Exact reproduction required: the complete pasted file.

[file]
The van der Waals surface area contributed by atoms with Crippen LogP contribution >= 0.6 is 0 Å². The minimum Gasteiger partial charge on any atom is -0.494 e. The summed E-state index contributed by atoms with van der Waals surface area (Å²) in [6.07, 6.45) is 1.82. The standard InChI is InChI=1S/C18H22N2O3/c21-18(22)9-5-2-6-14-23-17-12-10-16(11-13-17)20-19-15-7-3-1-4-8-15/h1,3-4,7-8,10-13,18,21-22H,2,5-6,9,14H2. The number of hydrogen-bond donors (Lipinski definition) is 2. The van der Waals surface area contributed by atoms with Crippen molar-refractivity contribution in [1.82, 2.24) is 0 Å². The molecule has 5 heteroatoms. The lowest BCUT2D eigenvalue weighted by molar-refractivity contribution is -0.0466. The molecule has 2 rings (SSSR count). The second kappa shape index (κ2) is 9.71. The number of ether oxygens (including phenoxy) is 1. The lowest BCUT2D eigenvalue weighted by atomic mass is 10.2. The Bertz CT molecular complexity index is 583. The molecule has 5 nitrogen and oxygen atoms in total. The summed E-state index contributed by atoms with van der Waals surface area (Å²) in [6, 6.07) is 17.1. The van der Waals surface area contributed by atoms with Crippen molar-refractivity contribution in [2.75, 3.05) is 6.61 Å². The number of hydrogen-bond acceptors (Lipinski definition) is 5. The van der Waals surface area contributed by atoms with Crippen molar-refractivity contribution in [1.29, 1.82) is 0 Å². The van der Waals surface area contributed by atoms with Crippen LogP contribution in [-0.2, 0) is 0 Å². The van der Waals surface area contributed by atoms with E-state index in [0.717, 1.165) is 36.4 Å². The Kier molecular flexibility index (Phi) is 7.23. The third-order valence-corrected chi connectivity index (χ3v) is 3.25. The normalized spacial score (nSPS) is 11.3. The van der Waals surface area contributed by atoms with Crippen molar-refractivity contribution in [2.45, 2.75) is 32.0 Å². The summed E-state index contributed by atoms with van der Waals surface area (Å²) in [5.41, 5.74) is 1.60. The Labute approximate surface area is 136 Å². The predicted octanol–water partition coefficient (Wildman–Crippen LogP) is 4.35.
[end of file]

The van der Waals surface area contributed by atoms with Crippen LogP contribution >= 0.6 is 0 Å². The minimum Gasteiger partial charge on any atom is -0.494 e. The summed E-state index contributed by atoms with van der Waals surface area (Å²) in [6.07, 6.45) is 1.82. The standard InChI is InChI=1S/C18H22N2O3/c21-18(22)9-5-2-6-14-23-17-12-10-16(11-13-17)20-19-15-7-3-1-4-8-15/h1,3-4,7-8,10-13,18,21-22H,2,5-6,9,14H2. The number of hydrogen-bond donors (Lipinski definition) is 2. The van der Waals surface area contributed by atoms with Crippen molar-refractivity contribution in [1.82, 2.24) is 0 Å². The molecule has 5 heteroatoms. The lowest BCUT2D eigenvalue weighted by molar-refractivity contribution is -0.0466. The molecule has 2 rings (SSSR count). The second kappa shape index (κ2) is 9.71. The number of ether oxygens (including phenoxy) is 1. The lowest BCUT2D eigenvalue weighted by atomic mass is 10.2. The Bertz CT molecular complexity index is 583. The molecule has 5 nitrogen and oxygen atoms in total. The summed E-state index contributed by atoms with van der Waals surface area (Å²) in [6, 6.07) is 17.1. The van der Waals surface area contributed by atoms with Crippen molar-refractivity contribution in [2.75, 3.05) is 6.61 Å². The number of hydrogen-bond acceptors (Lipinski definition) is 5. The van der Waals surface area contributed by atoms with Crippen molar-refractivity contribution in [1.29, 1.82) is 0 Å². The van der Waals surface area contributed by atoms with Crippen LogP contribution in [-0.2, 0) is 0 Å². The van der Waals surface area contributed by atoms with E-state index in [0.717, 1.165) is 36.4 Å². The Kier molecular flexibility index (Phi) is 7.23. The third-order valence-corrected chi connectivity index (χ3v) is 3.25. The normalized spacial score (nSPS) is 11.3. The van der Waals surface area contributed by atoms with Crippen molar-refractivity contribution in [2.45, 2.75) is 32.0 Å². The summed E-state index contributed by atoms with van der Waals surface area (Å²) in [5.41, 5.74) is 1.60. The Labute approximate surface area is 136 Å². The predicted octanol–water partition coefficient (Wildman–Crippen LogP) is 4.35.